Cast: Himansh Kohli, Rakul Preet Singh, Dev Sharma, Nicole Faria, Evelyn Sharma, Deepti Naval, Gulshan Grover
Director: Divya Khosla Kumar
The Indian Express rating: * ½
‘Yaariyan’ is meant to be many things as we keep discovering as we are dragged along its unending length. A youthful college film. A patriotic film that waves the Indian flag in faraway Australia and our own Sikkim. A love story with a fresh pair. And a container for some popular songs.
Of all the boxes it tries to tick, this exhausting two-and-a-half hour product does best with the last one. Because for the others, there needed to have been a plot. Which is non-existent. ‘Yaariyan’ seems to have been cobbled together from ‘Main Hoon Na’ and ‘F A L T U’, and ‘Student Of The Year’, even going back to ‘Jo Jeeta Wohi Sikandar’. If you can find other sources of ‘inspiration’, please add in.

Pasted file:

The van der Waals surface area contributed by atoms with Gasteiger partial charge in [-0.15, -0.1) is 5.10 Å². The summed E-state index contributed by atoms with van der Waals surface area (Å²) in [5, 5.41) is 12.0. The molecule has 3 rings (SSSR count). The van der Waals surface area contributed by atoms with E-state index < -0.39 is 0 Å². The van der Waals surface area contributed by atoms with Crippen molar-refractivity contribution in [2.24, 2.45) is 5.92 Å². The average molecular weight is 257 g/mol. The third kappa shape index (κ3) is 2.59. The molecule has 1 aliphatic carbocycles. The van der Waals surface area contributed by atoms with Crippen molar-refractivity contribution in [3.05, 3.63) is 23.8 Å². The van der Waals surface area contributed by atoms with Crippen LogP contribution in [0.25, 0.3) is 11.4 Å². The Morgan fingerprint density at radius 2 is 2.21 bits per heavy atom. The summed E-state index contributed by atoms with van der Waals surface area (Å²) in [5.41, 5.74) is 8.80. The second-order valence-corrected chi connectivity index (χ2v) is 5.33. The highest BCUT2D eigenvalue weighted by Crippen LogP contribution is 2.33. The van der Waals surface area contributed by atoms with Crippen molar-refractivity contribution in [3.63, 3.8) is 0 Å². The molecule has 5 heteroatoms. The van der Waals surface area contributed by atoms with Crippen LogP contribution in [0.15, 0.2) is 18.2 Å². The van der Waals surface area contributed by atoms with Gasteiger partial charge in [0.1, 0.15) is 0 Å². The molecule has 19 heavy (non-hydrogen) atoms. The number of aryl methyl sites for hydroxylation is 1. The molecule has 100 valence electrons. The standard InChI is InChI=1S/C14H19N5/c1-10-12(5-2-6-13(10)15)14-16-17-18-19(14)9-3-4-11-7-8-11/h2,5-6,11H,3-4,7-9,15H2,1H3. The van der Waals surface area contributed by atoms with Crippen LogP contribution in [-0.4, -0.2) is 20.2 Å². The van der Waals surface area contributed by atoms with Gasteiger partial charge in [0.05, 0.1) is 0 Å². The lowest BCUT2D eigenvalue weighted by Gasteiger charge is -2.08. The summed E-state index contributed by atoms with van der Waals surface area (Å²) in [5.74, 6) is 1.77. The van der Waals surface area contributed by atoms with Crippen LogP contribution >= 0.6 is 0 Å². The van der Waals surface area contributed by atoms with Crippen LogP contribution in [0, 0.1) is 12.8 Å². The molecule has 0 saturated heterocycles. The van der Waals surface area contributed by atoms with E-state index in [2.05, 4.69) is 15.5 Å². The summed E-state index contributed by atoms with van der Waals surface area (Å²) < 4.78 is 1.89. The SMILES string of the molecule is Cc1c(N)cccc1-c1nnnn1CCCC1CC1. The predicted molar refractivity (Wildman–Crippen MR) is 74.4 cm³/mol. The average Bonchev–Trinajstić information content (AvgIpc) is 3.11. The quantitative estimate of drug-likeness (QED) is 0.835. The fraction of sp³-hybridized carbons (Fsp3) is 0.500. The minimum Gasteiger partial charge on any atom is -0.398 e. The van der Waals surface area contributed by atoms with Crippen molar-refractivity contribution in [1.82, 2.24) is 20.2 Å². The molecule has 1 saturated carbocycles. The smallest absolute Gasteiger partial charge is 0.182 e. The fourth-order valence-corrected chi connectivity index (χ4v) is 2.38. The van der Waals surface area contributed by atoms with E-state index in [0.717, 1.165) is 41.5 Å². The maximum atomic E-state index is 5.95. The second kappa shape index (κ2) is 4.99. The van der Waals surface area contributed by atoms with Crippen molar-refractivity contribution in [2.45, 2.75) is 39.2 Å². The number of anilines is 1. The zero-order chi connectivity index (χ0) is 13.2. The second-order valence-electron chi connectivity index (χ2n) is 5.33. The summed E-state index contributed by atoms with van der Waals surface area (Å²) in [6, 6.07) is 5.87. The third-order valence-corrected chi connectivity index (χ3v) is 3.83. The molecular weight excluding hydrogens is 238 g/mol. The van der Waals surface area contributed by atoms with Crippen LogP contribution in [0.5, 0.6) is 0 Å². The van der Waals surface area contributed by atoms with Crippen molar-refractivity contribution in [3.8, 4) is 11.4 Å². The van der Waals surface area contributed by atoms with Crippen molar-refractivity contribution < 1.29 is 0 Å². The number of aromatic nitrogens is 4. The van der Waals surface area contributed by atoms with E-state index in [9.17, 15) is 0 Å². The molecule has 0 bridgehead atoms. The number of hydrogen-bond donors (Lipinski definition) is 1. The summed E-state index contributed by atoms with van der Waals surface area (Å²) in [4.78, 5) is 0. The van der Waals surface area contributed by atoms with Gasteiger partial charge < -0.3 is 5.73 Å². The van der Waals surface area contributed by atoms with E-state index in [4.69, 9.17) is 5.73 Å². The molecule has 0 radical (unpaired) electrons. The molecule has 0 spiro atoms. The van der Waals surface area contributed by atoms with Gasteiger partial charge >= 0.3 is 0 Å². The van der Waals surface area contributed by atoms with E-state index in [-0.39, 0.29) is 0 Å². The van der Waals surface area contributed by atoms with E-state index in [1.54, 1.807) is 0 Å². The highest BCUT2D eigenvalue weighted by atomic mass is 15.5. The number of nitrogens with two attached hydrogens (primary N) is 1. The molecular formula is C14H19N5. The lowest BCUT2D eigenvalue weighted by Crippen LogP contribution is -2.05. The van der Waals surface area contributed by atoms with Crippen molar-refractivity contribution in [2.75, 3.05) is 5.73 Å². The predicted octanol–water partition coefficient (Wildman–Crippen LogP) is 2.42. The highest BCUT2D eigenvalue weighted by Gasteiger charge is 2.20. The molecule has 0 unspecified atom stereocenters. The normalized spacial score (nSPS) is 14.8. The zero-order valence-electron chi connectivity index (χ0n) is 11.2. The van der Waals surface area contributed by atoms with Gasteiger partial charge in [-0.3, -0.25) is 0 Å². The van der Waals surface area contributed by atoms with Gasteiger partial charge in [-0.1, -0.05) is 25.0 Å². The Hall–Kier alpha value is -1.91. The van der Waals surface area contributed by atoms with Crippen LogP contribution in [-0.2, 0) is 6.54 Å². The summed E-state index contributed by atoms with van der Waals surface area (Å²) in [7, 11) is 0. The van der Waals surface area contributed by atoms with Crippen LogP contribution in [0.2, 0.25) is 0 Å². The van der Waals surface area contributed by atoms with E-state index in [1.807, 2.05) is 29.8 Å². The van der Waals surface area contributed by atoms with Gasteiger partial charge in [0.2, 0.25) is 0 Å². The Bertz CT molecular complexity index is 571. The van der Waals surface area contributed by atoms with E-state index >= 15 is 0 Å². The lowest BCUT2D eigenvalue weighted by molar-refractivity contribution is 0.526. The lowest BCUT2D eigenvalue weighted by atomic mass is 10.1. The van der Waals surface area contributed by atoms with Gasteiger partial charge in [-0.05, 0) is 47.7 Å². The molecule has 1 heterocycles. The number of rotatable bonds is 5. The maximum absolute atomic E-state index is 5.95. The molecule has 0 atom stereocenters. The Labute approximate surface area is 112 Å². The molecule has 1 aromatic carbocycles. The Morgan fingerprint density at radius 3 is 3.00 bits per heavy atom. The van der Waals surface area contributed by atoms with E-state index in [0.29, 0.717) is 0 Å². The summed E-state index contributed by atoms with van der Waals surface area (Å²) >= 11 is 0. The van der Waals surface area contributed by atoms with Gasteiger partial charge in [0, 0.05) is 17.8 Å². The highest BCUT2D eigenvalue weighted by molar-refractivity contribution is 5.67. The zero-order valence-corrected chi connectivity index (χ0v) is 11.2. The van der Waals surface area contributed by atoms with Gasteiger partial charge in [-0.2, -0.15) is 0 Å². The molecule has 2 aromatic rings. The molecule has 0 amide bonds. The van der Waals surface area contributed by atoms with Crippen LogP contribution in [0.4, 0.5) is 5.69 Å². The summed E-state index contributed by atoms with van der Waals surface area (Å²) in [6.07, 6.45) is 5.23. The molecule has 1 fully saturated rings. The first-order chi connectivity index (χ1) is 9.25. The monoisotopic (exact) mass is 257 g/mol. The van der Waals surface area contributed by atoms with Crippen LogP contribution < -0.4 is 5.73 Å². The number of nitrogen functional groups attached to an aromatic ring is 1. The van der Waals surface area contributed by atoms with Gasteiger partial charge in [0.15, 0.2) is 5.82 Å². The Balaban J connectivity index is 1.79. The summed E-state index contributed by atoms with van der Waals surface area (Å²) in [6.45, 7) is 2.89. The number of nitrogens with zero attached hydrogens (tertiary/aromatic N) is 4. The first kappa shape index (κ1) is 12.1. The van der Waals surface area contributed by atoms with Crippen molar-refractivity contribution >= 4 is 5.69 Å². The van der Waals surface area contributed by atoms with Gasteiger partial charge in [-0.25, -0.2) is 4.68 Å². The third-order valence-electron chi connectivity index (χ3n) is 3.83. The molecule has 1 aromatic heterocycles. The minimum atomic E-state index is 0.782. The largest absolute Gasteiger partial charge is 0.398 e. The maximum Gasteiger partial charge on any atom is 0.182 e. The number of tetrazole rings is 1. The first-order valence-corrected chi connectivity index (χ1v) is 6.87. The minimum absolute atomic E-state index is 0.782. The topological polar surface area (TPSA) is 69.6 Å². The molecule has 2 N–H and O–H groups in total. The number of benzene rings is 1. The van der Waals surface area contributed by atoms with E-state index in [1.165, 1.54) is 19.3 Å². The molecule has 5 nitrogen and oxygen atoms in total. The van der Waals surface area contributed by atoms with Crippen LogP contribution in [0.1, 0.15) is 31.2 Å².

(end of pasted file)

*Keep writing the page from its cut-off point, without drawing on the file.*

The college is set in ‘Sikkim’ (because it is big enough to straddle the whole state, maybe?), and is populated by girls who are only bothered about their looks, and boys who are never seen with books. Classes, what’s that? The studious Saloni (Preet Singh) is a ‘behenji’; the other ‘girls’ are to be seen in hot pants and tank tops, looking as if they’ve stepped off a particularly garish ramp. Lakshya (Kohli) has a widowed mother and an Armyman father who gave up his life for the country.
The hero’s best friend goes off to Australia, leaving behind his teary mother (Naval), solely to be the victim of a ‘racial attack’. Apart from making a comment on ‘racism’, some parts of the film are shot on an Aussie beach, just so they show us an Aussie lass (Evelyn) in a red bikini. A couple of moronic types pass off as teachers, with poor Gulshan Grover having to play ‘principal’ to this unappetizing bunch. And of course there’s got to be that one mincing guy with a limp wrist : if I had to stop and count out the offenses, major and mild, that this tripe piles up, I’d run out of space, so I will leave it here.
They should have just compiled the songs, a couple of them hummable, in a CD, instead.